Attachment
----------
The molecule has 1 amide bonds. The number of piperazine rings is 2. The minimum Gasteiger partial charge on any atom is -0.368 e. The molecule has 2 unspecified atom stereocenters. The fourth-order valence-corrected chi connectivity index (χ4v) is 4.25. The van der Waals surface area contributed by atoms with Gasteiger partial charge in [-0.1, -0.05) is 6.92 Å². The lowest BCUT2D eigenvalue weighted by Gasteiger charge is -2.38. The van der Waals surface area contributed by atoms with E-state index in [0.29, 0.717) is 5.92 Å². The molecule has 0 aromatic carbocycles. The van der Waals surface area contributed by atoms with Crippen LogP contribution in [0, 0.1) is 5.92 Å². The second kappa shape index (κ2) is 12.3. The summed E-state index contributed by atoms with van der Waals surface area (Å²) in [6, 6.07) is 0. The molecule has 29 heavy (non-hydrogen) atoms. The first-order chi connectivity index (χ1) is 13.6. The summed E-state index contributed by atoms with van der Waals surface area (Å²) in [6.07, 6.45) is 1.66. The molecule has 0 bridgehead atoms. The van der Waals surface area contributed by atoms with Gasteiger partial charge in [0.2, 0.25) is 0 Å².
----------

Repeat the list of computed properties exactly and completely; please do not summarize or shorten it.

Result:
The molecule has 1 amide bonds. The number of piperazine rings is 2. The minimum Gasteiger partial charge on any atom is -0.368 e. The molecule has 2 unspecified atom stereocenters. The fourth-order valence-corrected chi connectivity index (χ4v) is 4.25. The van der Waals surface area contributed by atoms with Gasteiger partial charge in [-0.1, -0.05) is 6.92 Å². The lowest BCUT2D eigenvalue weighted by Gasteiger charge is -2.38. The van der Waals surface area contributed by atoms with E-state index in [0.29, 0.717) is 5.92 Å². The molecule has 0 aromatic carbocycles. The van der Waals surface area contributed by atoms with Crippen LogP contribution in [0, 0.1) is 5.92 Å². The second kappa shape index (κ2) is 12.3. The summed E-state index contributed by atoms with van der Waals surface area (Å²) in [6, 6.07) is 0. The molecule has 29 heavy (non-hydrogen) atoms. The first-order chi connectivity index (χ1) is 13.6. The summed E-state index contributed by atoms with van der Waals surface area (Å²) in [6.07, 6.45) is 1.66. The molecule has 0 bridgehead atoms. The van der Waals surface area contributed by atoms with Gasteiger partial charge in [0.2, 0.25) is 0 Å².